Financial markets stumbled up and down on worries the Fed was moving too quickly, but Powell’s recent wavering is raising the odds of a pause.
In December, the Fed raised its benchmark interest rate by 25 basis points, lowered growth projections, and limited the number of future hikes. The central bank took the federal funds rate to a range of 2.25% to 2.50%, the fourth increase of 2018 and the ninth since it began normalizing rates in December 2015. The Fed also made a slight modification in its December statement, stating that it expects “some” further gradual increases in rates. In a press conference following the rate meeting, Fed chair Jerome Powell said recent market developments have not “fundamentally altered the outlook.” The markets nosedived.
Since then, the Fed seems to be struggling a bit to get its message across. Part of the problem is the uncertainty over exactly what the message should be. At Powell’s press conference in December 2018, the central bank exposed the box it has put itself in by banging on about the current strength of the economy when it’s the outlook that matters. It may also be the case that the Federal Open Market Committee (FOMC), which sets rates, was distracted by Trump’s public ruminations about firing Powell.
The Fed seems to be struggling a bit to get its message across.
Just days after Powell spoke, New York Fed President John Williams was on CNBC to try to “clarify” the FOMC’s message. Williams said the central bank is listening “very carefully” to the market’s concerns on growth but believes the U.S. economy is in good shape. Since then, we have heard from a number of other FOMC members, offering one insight or another. In early January, Powell said that low inflation would allow the Fed to be “patient” in deciding whether to continue raising interest rates. He also said the bank will “watch’’ how the economy evolves. Those comments were welcomed by investors.
Listening to the markets
It’s becoming clear the Fed is beginning to take seriously what is now worrying the markets — weaker global growth, the widening consequences of the China–U.S. trade war, and financial market volatility. The U.S. economy is less dependent on global demand than the economies of most of other countries. Still, China is large enough and well-enough integrated globally that even the United States cannot shrug off its deceleration.
More important is the sheer uncertainty about the trade relationship with China and the rest of the world. If there is a deal between Trump and Chinese President Xi Jinping, what will it cover? Will the administration impose tariffs on autos imported from Europe? There is genuine uncertainty among investors about these issues.
What will cause the markets to stabilize? One of the key indicators is the central bank. In almost all instances, we saw a central bank, especially the Fed, react to market volatility. The bond market rally of the past two months probably reflects expectations that the Fed will step up to ease volatility, if necessary. The overnight index swaps (OIS) market is signaling the Fed may hold interest rates steady in 2019 and puts some probability of a rate cut at the end of the year and into 2020. OIS uses an overnight rate index, such as the federal funds rate, as the underlying rate for its floating portion. Interest-rate swaps involve the overnight rate being exchanged for a fixed interest rate.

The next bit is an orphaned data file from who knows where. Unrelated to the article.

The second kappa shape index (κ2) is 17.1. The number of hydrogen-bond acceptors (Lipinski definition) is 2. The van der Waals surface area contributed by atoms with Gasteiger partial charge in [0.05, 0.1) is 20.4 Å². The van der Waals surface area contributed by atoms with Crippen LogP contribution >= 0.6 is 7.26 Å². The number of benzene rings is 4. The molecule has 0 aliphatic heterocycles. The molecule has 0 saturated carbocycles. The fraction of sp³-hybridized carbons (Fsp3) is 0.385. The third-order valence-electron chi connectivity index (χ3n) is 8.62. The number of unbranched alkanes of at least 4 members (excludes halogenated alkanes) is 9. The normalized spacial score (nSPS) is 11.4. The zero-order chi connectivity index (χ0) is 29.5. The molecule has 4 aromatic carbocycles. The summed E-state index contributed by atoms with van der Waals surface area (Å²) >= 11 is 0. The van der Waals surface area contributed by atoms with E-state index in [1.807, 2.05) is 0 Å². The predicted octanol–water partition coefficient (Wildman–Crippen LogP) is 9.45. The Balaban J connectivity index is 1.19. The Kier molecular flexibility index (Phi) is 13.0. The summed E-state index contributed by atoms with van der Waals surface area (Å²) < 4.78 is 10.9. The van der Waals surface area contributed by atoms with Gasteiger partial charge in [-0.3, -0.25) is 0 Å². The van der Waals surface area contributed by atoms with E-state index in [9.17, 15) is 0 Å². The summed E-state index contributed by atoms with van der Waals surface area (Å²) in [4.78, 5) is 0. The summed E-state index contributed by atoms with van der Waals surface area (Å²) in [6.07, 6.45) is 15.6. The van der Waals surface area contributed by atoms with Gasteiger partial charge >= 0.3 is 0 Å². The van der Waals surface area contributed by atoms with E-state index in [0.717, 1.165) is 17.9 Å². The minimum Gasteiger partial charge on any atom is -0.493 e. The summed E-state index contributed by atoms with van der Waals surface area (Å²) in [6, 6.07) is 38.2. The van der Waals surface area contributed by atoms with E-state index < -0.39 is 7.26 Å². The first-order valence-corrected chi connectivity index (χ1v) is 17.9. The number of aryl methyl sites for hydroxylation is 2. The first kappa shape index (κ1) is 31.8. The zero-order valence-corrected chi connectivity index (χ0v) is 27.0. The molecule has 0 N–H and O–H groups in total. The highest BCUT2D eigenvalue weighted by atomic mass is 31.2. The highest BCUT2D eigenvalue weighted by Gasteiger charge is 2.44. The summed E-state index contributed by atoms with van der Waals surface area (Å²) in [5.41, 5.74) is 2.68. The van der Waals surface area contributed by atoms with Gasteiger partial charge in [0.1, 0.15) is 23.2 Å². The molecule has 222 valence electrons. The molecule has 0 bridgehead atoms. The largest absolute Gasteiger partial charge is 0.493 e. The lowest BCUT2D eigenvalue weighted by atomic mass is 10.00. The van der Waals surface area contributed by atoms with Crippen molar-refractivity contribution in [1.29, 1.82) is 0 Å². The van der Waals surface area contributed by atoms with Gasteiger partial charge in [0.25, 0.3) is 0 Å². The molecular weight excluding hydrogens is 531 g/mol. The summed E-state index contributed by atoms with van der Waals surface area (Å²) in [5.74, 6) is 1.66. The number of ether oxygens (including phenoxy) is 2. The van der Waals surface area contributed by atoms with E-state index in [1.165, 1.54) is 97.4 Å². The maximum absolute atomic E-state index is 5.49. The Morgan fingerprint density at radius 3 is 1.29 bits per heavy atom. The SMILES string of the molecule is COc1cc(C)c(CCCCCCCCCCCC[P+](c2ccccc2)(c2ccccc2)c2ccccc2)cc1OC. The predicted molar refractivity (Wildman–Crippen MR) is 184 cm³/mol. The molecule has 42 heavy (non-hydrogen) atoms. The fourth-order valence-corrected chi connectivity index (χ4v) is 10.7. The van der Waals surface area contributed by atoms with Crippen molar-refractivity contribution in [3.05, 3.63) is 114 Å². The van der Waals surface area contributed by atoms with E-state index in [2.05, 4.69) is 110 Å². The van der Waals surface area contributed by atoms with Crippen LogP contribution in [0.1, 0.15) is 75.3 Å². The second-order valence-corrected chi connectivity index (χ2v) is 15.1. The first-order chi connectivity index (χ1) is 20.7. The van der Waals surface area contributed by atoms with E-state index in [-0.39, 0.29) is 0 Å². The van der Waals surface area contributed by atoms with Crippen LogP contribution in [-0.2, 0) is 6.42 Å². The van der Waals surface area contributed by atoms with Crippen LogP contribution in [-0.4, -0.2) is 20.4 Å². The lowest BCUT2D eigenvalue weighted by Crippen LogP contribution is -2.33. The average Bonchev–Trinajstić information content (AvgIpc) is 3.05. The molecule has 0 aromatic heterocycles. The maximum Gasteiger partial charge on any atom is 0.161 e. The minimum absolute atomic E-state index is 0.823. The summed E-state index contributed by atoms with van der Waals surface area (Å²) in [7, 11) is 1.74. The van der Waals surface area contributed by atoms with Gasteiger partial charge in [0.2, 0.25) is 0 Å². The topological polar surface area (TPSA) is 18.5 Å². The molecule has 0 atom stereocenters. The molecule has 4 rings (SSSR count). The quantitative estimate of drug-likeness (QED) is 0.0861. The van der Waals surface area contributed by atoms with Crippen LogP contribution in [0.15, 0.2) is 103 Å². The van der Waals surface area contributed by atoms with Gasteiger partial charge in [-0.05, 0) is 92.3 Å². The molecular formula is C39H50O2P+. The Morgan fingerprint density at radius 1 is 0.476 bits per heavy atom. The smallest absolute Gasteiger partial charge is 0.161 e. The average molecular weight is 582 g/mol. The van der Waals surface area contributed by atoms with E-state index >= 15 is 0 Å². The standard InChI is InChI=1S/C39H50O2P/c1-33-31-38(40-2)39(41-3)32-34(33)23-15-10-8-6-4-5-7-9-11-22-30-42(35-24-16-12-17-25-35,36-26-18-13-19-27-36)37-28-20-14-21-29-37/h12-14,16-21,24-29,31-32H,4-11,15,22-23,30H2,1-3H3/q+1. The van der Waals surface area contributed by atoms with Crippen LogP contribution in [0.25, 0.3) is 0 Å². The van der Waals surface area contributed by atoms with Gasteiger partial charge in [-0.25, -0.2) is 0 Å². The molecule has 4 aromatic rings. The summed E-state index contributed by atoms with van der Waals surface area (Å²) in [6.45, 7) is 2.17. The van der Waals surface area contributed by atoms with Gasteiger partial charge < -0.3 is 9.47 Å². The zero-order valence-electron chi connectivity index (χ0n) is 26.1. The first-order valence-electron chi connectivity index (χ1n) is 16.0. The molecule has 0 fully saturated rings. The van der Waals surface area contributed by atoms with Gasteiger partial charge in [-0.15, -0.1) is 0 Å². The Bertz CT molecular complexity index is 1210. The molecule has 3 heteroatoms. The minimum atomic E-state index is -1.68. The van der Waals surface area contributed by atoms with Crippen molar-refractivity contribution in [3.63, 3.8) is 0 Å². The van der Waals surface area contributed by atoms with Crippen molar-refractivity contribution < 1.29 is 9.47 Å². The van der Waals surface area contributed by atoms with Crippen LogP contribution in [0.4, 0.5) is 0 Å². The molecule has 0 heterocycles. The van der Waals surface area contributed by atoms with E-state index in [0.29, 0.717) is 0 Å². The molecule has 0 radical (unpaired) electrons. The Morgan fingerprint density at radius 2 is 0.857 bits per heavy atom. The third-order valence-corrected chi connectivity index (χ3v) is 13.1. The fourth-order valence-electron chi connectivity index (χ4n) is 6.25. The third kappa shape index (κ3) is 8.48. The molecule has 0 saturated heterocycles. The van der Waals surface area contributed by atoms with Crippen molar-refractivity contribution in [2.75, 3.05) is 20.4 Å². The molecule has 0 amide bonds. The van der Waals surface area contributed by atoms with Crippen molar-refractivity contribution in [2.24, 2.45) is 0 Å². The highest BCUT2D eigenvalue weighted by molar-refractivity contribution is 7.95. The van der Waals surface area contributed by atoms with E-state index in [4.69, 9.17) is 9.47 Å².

But the Fed has not capitulated yet. Policy makers only reduced rate-hike expectations for 2019. For bond markets to rally further and for markets to stabilize, this is probably not enough, at least not yet.
But the Fed has not capitulated yet.
Finding stability amid chaos
Another indicator that can cause markets to react is investor retreat. There has been a lot of talk of withdrawals by institutional investors and fast money. But exchange-traded funds (ETFs) are still attracting inflows. ETFs are big, they have not yet been tested by a major selloff. When they produce outflows, they are likely to move the markets in unexpected ways.
A third indicator is fundamental valuation, but this is difficult for investors to assess. Exactly what are the relevant fundamentals, and how confident can investors be that they can be assessed properly? Will global growth continue to deteriorate or not? Will the trade war end? If global growth stabilizes, emerging-market assets would look attractive at today’s levels. If the global environment deteriorates, that appeal would disappear. But the outlook for global growth is not determined by emerging markets.
A pause?The sensible course of action for the Fed will be to hold off from raising interest rates. But we are not yet ready to forecast the first cut. It is also important to note the Fed is not there yet. Clearly, the Fed is having these discussions, and there are some FOMC members who have come to the conclusion that at least a lengthy pause is warranted.
The strong labor market and future indicators of wage growth and declining unemployment will prompt many members of the FOMC to call for further tightening. A shift to a pause would be a decisive shift in the Fed’s assessment. We think risky asset markets are likely to remain vulnerable until we get a clearer signal from the Fed. And if we don’t get such a signal, we will be talking about a policy mistake, with all its attendant consequences.